By William H. Shawcross, Jr.
In the past 30 years, workers have witnessed a substantial shift in the U.S. retirement system. With fewer employers offering traditional pension plans, and more of the decision-making power shifting into the hands of individuals, employees have no other choice but to take greater control of their own retirement readiness. These trends, along with longer life expectancies, mean saving and planning for retirement are critical financial decisions for Americans.
Millions of Baby Boomers will move into retirement between now and 2020. However, many have experienced financial shortfalls and are struggling to make ends meet. More than 32 million younger Baby Boomers may never be able to retire, or they will have no alternative but to postpone their retirement. Also, by 2020, it’s estimated that 35 percent of men and 28 percent of women between the ages of 65 and 74 will be in the workforce.1
Retirements and delayed retirements are both having a direct impact on employers. Employers in tight labor markets, such as utility companies and financial and accounting firms, are entering about 15 years of staffing shortages as they risk the potential loss of experienced workers. In some of those occupations, it may be beneficial for people to stay beyond normal retirement age. In other cases, the opposite may be true. Older blue-collar workers may have physically demanding jobs, which can lead to significant physical limitations. Meanwhile, some white-collar workers may find it difficult to be fully engaged in their work if they’re just there for financial reasons.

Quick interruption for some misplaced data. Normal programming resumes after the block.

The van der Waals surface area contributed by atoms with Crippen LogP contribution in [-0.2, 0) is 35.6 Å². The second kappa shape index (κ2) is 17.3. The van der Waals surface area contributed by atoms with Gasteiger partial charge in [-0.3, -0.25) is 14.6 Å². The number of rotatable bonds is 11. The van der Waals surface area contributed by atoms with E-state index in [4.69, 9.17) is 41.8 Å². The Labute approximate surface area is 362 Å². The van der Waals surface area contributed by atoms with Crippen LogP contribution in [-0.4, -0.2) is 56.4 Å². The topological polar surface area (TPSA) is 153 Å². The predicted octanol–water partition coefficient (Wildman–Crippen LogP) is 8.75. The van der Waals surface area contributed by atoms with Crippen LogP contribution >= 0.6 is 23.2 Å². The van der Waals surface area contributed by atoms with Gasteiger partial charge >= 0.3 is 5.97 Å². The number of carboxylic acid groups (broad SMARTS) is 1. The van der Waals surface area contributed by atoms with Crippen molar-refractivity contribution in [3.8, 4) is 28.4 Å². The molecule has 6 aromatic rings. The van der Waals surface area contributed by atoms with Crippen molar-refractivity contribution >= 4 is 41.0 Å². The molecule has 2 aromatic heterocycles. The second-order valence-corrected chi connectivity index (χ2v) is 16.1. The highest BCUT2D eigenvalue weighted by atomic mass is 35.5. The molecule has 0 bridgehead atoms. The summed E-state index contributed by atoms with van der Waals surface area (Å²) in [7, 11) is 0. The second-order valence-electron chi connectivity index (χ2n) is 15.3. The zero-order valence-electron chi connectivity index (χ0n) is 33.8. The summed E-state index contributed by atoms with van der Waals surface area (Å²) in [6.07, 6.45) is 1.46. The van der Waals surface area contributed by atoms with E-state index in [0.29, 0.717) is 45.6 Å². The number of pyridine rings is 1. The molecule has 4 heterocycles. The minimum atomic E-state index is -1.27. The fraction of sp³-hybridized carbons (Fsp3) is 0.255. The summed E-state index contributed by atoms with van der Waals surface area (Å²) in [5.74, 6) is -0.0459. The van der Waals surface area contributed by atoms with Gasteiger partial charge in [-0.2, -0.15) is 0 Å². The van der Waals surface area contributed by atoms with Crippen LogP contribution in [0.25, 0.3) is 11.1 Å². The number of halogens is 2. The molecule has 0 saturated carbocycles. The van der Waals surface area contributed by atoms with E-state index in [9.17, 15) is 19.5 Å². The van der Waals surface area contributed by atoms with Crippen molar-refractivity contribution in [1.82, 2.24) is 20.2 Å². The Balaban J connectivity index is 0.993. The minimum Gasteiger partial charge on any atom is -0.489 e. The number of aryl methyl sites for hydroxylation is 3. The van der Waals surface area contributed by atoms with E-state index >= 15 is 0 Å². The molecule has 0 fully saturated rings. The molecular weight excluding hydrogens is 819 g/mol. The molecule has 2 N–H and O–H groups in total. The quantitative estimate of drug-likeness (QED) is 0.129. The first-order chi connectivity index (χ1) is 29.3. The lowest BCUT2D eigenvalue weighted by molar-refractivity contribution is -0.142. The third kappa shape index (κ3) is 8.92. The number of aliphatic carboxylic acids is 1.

Delayed retirements may also result in tangible costs for employers. Annual health care claims average $2,888 for employees younger than 25. For workers 65 or older, however, that number jumps to $10,264.2 Further, workers’ compensation medical claims get longer and costlier as workers age. There is also an intangible cost associated with losing talented employees. If older workers don’t retire, it’s harder for businesses to promote younger workers. If Gen X and Millennial employees feel they can’t climb the ladder at their current jobs, they will seek out other organizations.
Whether your primary concern is your personal retirement or anticipating how to manage talent at your business or other organization, having a partner to consider the best options and assist in planning for the future may be to your advantage. To learn more about retirement solutions from BB&T Retirement and Institutional Services, contact your BB&T Wealth advisor.
- Stanford Center on Longevity estimates based on U.S. Bureau of Labor statistics data, July 2013
- Apex Management Group Report
About the Author
William H. Shawcross, Jr.
Senior Vice President Director of Relationship Management BB&T Retirement and Institutional Services
Bill has more than 30 years in the trust and retirement business. He serves on the RIS Senior Leadership Team with responsibilities for client retention, relationship management sales, philanthropic services, employee communications and employee benefit technical services. He earned a bachelor’s degree in political science from the University of Richmond.